I read the sad refrain being played out again today -- via The Star's page 6 report headlined Top Scorers fail to get scholarships, thus:
BUTTERWORTH: Two months ago, Ng Ee Liang, Desmond Chee and Teoh Wan Ying were feeling on top of the world when they each scored 13 A1s and were named Penang's top SPM scorers.
But all their dreams and hopes came crashing down on Monday afetr finding out that their applications for Public Services Department (PSD) scholarships have been rejected.
"People say boys don't cry, but yesterday I cried my heart out," said a dejected Ng, 18."There are 25 top scorers nationwide and I am in 14th position. All of us had lunch with Datuk Seri Abdullah Ahmad Badawi and received certificates from both the Prime Minister and Education Minister for our achievements."
Desidferata had on an earlier occasion (March 18, 2005) writtten in "Education -- prime and precious commodity",with excerpts here reprised:
Here I recall with some sadness last year's case involving some 128 students with outstanding STPM results who qualified for medical studies but could not gain places in local public universities. Some smart-aleck politicians offered "help" to enable them to obtain loans from banks to pursue their studies at private medical schools. After some calculations, most of the parents and students opted out of pursuing their field of first choice academic pursuit. The reason? By the end of the six-year medical course, they potentially face a bill of RM750,000! Only 10 percent (i.e. about 10 to 12 of 128 students) finally accepted the bank loans (I'm sure, reluctantly, for there is that great burden to repay ...)
Which student would want to impose such a heavy burden on the parent? Starting off a career owing the bank a cool three-quarter million, an irony indeed as the local media trumpeted instead the role of the politicians in helping these young Malaysians. I wonder what happened to the youngest billionaire-entrepreneur, also son of a then-minister, six years later?
The press also recently spotlighted outstanding performers at the SPM (10 to 17 A1s) and STPM public examinations (4 to 5 As). A few were assured of scholarships; one received two within a week. Here I would urge our Government to offer EVERY ONE of these young achievers at least a state scholarship to a local university, if not a sponsorship to study overseas. Enough of the present system of scholarships open to application, because we know what the crony system does to such young minds thinking they can thrive on their academic merit, but then later they hit a hard wall, feeling let down and depressed.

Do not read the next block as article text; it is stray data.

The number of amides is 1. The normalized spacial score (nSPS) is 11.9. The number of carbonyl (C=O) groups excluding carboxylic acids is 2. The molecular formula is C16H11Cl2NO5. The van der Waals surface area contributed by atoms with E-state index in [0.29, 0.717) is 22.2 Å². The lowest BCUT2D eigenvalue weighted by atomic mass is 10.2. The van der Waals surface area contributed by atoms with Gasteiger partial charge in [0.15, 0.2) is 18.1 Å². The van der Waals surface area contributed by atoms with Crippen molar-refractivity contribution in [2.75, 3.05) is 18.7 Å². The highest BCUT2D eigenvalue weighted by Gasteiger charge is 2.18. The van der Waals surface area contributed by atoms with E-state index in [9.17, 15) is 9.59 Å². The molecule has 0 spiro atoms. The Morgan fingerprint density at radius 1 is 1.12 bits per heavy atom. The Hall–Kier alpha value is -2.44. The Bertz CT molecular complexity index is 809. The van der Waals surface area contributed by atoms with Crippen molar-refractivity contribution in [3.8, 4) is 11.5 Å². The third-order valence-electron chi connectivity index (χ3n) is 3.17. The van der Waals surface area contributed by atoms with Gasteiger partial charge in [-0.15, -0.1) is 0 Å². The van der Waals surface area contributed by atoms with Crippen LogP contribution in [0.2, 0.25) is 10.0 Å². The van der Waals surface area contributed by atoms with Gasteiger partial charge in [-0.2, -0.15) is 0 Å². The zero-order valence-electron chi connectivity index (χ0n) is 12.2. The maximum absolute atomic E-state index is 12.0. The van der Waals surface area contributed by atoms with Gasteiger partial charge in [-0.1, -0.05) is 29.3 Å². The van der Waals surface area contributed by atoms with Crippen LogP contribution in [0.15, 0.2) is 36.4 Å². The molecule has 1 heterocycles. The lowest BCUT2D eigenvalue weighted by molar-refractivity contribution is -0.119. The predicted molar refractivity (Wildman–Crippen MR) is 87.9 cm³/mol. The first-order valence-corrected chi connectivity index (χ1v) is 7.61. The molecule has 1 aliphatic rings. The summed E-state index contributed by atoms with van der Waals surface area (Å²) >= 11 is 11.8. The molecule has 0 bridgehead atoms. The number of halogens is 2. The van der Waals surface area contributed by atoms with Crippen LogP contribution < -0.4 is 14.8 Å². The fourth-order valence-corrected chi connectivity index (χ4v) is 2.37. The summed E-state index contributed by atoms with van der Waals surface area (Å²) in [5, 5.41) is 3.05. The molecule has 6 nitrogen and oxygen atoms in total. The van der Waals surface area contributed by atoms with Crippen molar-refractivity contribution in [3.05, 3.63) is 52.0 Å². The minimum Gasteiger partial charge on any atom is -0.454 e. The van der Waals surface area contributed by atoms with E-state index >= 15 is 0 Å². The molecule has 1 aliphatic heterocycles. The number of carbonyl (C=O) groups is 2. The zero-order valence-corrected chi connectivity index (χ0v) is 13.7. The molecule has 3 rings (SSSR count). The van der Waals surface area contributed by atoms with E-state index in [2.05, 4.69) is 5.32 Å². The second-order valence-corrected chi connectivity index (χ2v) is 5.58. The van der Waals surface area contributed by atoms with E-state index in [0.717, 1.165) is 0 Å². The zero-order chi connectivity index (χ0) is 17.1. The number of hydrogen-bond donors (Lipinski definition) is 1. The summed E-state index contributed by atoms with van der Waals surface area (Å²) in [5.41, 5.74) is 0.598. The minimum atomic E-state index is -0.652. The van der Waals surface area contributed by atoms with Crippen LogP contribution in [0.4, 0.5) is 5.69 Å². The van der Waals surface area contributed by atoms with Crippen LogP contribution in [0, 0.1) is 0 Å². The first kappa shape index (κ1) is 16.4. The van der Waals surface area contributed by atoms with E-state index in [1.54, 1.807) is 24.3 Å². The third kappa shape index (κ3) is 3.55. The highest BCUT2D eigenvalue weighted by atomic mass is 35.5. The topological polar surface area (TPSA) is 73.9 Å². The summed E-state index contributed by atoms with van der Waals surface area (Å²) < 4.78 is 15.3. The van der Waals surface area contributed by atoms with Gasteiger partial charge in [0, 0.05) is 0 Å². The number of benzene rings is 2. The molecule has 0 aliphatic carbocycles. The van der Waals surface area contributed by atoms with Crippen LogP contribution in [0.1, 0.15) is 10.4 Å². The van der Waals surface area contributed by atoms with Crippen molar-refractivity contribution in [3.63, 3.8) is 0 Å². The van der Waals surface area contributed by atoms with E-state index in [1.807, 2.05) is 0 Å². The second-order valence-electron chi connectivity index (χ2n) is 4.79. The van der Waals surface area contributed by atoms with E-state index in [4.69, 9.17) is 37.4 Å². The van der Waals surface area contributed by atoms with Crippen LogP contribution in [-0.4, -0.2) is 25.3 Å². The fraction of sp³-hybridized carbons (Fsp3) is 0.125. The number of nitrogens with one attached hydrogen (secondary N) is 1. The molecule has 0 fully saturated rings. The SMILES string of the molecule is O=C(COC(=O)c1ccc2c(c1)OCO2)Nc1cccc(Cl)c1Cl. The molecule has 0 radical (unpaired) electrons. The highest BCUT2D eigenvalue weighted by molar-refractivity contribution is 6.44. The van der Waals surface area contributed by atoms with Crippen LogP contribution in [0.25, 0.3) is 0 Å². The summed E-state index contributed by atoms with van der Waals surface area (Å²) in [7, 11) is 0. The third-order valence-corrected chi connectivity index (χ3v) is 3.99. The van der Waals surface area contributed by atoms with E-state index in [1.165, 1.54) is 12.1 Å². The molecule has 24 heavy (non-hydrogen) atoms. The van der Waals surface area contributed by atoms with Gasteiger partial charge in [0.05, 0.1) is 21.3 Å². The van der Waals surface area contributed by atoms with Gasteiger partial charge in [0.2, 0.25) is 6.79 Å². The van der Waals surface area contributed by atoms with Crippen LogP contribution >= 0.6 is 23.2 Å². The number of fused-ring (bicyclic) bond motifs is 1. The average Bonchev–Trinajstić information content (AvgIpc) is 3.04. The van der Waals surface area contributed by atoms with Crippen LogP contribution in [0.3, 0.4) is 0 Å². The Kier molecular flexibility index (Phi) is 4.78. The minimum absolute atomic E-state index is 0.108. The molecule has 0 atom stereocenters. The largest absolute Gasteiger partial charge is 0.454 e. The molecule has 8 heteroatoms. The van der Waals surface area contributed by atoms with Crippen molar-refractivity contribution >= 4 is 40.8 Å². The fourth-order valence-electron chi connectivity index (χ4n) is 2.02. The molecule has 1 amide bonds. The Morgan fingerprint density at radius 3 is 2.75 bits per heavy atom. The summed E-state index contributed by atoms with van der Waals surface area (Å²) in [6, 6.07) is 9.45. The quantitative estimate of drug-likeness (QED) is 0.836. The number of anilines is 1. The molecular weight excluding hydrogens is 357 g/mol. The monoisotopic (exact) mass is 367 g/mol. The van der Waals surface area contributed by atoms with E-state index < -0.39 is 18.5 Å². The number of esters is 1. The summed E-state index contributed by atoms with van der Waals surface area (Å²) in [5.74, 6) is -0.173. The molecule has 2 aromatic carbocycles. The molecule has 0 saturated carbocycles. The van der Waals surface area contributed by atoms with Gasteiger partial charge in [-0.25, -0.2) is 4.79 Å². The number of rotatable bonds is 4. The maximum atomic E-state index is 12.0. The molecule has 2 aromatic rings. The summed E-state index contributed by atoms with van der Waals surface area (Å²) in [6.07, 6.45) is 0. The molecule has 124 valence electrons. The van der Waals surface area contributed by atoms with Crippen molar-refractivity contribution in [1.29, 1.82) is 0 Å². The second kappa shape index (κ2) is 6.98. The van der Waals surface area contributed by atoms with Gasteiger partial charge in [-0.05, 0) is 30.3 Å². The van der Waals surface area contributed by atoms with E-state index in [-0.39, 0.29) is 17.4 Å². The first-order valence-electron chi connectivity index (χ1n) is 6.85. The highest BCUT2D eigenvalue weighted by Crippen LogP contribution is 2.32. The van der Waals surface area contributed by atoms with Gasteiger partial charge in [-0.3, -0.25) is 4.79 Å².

It's no use the ministries of Science and Technology going overseas to reverse the brain-drain. It is an exercise in futility. It's no use the Minister of Health lamenting we aren't getting enough doctors in government service. Had the Ministry of Education responded to have last year's batch of 128 outstanding students aided financially to study medicine, we could have prevented some 100 bright Malaysians being lost to other disciplines, and later likely to be lost to other countries who appreciate their talents more. Will we see a repeat of this sad situation a few weeks from now when university applications close and successful ones are announced?
I'm afraid Datuk Chua Soi Lek will continue to face an increasingly uphill task of attracting doctors to government service, I don't envy his position. Our government leaders have better learn the wisdom in the saying: Don't bolt the stable door after the horse has bolted.
Oil fields offshore Malaysia are a-plenty
Yet when world prices rise
Malaysians pay more for their petrol
Shouldn't it be the other way around?
We produce an oil surplus
Which command premium prices
No, the politicians smartly tell us
The oil subsidies keep rising
Hence, we raise the pump prices
We chase away Malaysians in their youth
To study in faraway land
A decade or two later
We beg them to come back
To "serve" the motherland
Who bleeds more, my dear?
Malaysia or Malaysians?
Desiderata composed the poem above some time ago, but it will continue to be reprised as a sad "refrain" because our leaders don't ever seem to listen. I have wept for Malaysia, like JeffOoi of Screenshots fame, I continue to weep, especially for the YoungOnes.